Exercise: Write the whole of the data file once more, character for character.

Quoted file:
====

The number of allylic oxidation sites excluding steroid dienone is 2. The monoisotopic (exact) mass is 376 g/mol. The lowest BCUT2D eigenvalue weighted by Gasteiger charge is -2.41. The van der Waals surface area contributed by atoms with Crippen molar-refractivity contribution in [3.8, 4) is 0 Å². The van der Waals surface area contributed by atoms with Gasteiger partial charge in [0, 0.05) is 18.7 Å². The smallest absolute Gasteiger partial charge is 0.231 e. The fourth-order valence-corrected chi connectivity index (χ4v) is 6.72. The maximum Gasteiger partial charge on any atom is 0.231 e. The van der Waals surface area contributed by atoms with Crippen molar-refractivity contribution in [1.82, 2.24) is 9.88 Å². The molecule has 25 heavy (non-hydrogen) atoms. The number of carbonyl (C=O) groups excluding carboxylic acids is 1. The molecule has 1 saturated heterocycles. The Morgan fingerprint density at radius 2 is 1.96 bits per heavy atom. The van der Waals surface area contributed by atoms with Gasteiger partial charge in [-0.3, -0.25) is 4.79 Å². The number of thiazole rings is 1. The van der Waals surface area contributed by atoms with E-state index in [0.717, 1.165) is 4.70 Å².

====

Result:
The number of allylic oxidation sites excluding steroid dienone is 2. The monoisotopic (exact) mass is 376 g/mol. The lowest BCUT2D eigenvalue weighted by Gasteiger charge is -2.41. The van der Waals surface area contributed by atoms with Crippen molar-refractivity contribution in [3.8, 4) is 0 Å². The van der Waals surface area contributed by atoms with Gasteiger partial charge in [0, 0.05) is 18.7 Å². The smallest absolute Gasteiger partial charge is 0.231 e. The fourth-order valence-corrected chi connectivity index (χ4v) is 6.72. The maximum Gasteiger partial charge on any atom is 0.231 e. The van der Waals surface area contributed by atoms with Crippen molar-refractivity contribution in [1.82, 2.24) is 9.88 Å². The molecule has 25 heavy (non-hydrogen) atoms. The number of carbonyl (C=O) groups excluding carboxylic acids is 1. The molecule has 1 saturated heterocycles. The Morgan fingerprint density at radius 2 is 1.96 bits per heavy atom. The van der Waals surface area contributed by atoms with Gasteiger partial charge in [-0.3, -0.25) is 4.79 Å². The number of thiazole rings is 1. The van der Waals surface area contributed by atoms with E-state index in [0.717, 1.165) is 4.70 Å².